As you may be able to tell from the top of this blog I am a fan of Winston Churchill. He is a man who illustrates the need for perseverance more than any other and look what he achieved in his life time.
In fact, over his whole life Churchill had to cope with setbacks, from his dismal academic record, to be thrown, more than once, into the political wilderness.
He invariably bounced back. As he remarked, “Success is going from failure to failure without loss of enthusiasm”.
One of my favourite examples of a tough headed entrepreneur is James Dyson and an example to us all about the key to success in entrepreneurship – Perseverance through the failures learning all the way.
In order to win big you will need to fail again and again – I am a serial entrepreneur myself and I can honestly say that I am constantly pushing hard, often things don’t work out how I expect and usually their are times I feel it’s just not worth it but I can’t give up – the harder it gets – the closer I am to success – so I double my efforts and ‘dig in’ until I get through, round or over the challenges.
One thing I love about the US is they really understand entrepreneurship and the fact you will fail more than you will succeed – but that success will outshine all the failures. They actively like entrepreneurs that have screwed up and learned from the experience. Not so in the UK, there’s still a stigma with failing and that’s a real issue with our culture.
I think the UK is getting better at understanding entrepreneurs and the ‘name of the game’ and below is a great article that just shows how true the axiom is “The key to entrepreneurial success is failure”. Or put another way Perseverance pays.
On his chapter on “Soft Resilience” Andrew Davidson interviews James Dyson who battled for years to win. Here’s what he says, read and learn:
So I posit my theory. “The key to success is failure. Not other people’s failure, but how you respond to your own inevitable failure. Everyone gets knocked back. No-one rises smoothly to the top without hindrance.
The ones who succeed are those who say, right, let’s give it another go, who cares what others think. I believe in what I am doing, I will never give up.
Dyson nods. “You’re right,” he says. “Success is made of 99% failure, you galvanise yourself and you keep going, as a full optimist.” But it is not just perseverance that counts, he goes on, it is hope. “I think hope is the most important element in success”.
Of course, this mixture doesn’t always make you the most personable character in the world. You have to believe when others don’t. You have to pursue when others give up. You have to push aside when others get in your way. You have to bounce back when the rest of us would probably say, OK, enough, I’m staying on the canvas.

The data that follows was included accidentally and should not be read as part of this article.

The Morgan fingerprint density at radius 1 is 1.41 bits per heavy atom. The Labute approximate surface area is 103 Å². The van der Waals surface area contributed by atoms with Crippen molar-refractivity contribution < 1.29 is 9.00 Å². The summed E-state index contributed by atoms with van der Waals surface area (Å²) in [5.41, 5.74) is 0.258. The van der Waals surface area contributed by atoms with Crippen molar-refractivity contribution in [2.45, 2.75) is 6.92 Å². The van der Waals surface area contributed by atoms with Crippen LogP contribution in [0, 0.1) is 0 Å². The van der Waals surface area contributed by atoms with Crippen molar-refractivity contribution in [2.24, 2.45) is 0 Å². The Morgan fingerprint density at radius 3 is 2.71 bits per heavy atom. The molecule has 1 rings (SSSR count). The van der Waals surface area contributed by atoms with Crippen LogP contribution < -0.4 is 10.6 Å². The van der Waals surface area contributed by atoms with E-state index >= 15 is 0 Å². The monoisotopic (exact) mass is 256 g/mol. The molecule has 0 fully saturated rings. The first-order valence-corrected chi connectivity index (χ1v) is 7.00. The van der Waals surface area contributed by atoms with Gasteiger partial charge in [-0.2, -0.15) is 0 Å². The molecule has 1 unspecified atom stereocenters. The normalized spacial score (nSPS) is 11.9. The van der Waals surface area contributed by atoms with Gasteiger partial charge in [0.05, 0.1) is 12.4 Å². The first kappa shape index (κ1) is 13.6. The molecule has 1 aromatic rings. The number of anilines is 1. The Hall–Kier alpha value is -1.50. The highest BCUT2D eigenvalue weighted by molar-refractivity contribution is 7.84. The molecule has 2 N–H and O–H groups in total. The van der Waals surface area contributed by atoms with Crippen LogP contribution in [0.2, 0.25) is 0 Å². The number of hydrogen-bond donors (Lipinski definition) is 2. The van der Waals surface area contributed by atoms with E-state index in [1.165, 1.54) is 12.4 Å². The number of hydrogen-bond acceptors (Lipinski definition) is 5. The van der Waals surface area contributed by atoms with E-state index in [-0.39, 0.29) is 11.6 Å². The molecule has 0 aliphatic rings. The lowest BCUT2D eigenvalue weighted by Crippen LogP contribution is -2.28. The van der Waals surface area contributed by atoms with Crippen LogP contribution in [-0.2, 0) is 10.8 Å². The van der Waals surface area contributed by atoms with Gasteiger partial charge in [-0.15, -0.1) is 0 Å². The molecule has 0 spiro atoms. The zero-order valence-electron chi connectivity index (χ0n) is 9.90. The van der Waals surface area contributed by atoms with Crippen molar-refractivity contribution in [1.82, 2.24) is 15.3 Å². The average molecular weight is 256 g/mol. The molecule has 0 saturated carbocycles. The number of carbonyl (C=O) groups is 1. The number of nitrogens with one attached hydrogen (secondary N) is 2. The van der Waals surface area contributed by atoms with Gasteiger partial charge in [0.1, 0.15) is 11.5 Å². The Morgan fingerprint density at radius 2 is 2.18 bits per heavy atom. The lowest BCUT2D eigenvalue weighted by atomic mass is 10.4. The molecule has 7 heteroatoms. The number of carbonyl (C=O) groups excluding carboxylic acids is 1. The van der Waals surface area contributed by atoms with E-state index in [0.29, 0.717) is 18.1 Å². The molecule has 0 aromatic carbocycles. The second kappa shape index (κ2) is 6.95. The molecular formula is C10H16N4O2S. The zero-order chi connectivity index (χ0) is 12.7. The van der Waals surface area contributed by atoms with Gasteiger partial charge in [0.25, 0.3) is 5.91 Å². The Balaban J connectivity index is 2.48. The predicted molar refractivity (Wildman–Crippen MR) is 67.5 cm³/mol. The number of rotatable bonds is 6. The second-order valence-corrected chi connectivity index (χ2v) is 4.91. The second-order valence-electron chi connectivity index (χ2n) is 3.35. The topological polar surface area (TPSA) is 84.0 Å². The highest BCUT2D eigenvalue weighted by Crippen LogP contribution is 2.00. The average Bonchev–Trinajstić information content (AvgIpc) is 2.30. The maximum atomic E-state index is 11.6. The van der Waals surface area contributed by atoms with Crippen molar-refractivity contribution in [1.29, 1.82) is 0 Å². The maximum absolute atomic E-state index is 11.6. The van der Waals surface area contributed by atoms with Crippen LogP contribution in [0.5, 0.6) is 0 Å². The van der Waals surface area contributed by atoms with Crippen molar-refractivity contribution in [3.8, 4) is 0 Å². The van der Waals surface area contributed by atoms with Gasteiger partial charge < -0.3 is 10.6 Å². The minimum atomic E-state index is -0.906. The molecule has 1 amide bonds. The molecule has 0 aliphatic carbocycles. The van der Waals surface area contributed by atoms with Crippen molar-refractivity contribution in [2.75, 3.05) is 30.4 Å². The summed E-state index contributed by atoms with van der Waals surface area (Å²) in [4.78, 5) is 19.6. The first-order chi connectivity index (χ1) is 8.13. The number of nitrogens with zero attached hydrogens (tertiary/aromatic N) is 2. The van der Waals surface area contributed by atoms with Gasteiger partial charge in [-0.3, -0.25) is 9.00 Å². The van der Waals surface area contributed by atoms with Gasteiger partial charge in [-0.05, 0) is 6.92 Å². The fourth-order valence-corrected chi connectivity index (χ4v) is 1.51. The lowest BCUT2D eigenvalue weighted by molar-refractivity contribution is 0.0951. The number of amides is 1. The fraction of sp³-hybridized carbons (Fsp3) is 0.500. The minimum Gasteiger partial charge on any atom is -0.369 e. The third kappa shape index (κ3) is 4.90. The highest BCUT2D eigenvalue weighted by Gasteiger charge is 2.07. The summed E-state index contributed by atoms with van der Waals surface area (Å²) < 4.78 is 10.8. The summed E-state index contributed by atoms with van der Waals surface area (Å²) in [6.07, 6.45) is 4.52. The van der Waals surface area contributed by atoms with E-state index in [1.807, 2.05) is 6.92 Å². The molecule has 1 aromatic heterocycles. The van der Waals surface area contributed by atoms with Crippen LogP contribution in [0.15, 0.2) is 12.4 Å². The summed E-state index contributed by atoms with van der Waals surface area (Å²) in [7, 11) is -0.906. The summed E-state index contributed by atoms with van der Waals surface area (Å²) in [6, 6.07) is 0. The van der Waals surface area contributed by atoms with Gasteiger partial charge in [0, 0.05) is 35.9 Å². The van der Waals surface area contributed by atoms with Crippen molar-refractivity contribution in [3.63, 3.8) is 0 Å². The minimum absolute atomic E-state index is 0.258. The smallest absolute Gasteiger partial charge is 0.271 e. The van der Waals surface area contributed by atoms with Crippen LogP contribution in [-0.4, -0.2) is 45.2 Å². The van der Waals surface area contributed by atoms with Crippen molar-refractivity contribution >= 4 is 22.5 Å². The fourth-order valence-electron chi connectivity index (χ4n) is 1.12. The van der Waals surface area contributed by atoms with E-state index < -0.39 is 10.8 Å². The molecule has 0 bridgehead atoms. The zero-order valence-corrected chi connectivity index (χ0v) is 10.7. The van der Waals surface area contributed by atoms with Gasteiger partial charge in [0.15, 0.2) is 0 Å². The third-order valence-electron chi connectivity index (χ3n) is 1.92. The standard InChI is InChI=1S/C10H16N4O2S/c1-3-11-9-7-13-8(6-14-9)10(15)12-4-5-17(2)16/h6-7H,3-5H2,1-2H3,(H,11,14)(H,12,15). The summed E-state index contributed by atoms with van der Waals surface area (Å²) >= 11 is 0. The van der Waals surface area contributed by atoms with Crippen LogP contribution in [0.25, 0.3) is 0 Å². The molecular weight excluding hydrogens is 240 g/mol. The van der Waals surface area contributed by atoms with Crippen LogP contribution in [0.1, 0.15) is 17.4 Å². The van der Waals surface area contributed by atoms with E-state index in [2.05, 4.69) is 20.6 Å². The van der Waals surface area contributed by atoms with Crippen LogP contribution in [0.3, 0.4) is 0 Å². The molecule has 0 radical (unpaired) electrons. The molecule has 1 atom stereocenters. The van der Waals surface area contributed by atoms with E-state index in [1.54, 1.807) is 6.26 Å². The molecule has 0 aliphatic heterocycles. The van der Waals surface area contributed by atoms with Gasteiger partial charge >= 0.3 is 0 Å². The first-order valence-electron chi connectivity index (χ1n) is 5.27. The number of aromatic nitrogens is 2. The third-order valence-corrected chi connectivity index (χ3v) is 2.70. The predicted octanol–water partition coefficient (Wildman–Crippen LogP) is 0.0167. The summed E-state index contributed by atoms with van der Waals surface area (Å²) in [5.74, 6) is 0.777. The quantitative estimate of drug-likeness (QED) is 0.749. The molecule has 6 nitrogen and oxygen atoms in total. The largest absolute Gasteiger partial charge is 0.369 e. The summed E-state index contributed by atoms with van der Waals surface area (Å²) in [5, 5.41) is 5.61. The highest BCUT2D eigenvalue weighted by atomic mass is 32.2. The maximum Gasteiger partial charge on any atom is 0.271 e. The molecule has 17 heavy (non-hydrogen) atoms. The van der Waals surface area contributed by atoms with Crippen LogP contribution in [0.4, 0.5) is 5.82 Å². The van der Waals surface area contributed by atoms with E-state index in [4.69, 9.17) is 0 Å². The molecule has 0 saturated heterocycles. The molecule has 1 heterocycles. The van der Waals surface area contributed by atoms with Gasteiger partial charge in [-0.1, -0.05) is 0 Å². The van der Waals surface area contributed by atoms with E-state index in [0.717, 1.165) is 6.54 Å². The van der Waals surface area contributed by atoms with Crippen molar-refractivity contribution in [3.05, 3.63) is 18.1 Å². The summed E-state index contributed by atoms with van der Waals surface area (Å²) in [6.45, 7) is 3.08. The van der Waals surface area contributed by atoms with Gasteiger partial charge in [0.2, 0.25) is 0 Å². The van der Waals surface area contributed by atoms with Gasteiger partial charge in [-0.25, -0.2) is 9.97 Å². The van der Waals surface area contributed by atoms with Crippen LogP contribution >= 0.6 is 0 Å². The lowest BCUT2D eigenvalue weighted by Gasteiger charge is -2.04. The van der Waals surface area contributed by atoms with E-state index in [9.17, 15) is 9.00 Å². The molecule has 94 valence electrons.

But look where it has got Dyson. The inventor who for more than a decade was told his idea for a bagless vacuum cleaner was as worthless as carpet dust now sits on a £700m fortune, sees his picture on the cover of The Sunday Times Rich List, and finds himself feted by the great and the good and the greedy. All because he never gave up, and in the end broke all the rules by designing, engineering, manufacturing and marketing his own invention. The great British public and others are now happy to pay many hundreds of pounds for one of his finely sculpted machines and even bitter rivals like Hoover have adopted similar technology. And is he content? Mostly, but let’s just say that at times he also seems a bit ambivalent about it all.
Contradiction number one, he says, is that he hasn’t gone into this to make money and become huge… “But I am in a funny position, in that I am making money and I am getting big. I am very proud of that, but I wasn’t interested in making money. The product is the most important thing”.
He smiles, his manner courteous and charming in a rather old-fashioned aloof sort of way. That is something I wasn’t expecting; the sheer upper-crustness of James Dyson. Somehow, after all those stories of him beavering away in his potting shed workshops, I was anticipating something grimier, and something more cerebral. In fact, he is the least likely boffin inventor you could meet. Tall, lithe, exquisitely dressed in dark turle-neck, blue cotton trousers and black suede loafers, he looks and talks like big-boned Nigel Havers, only that redoubtable jaw-line giving a hint on the stubbornness underneath. Stubborn, his wife Deidre tells me, is one of the key Dyson adjectives. And, of course, optimistic. “He has always had an absolute belief in what he is doing”, she says.
It is that belief which kept him going during the hard times.
This excellent quote was taken from Smart Luck & the seven other qualities of great entrepreneurs by Andrew Davidson (ISBN 0-273-65265)
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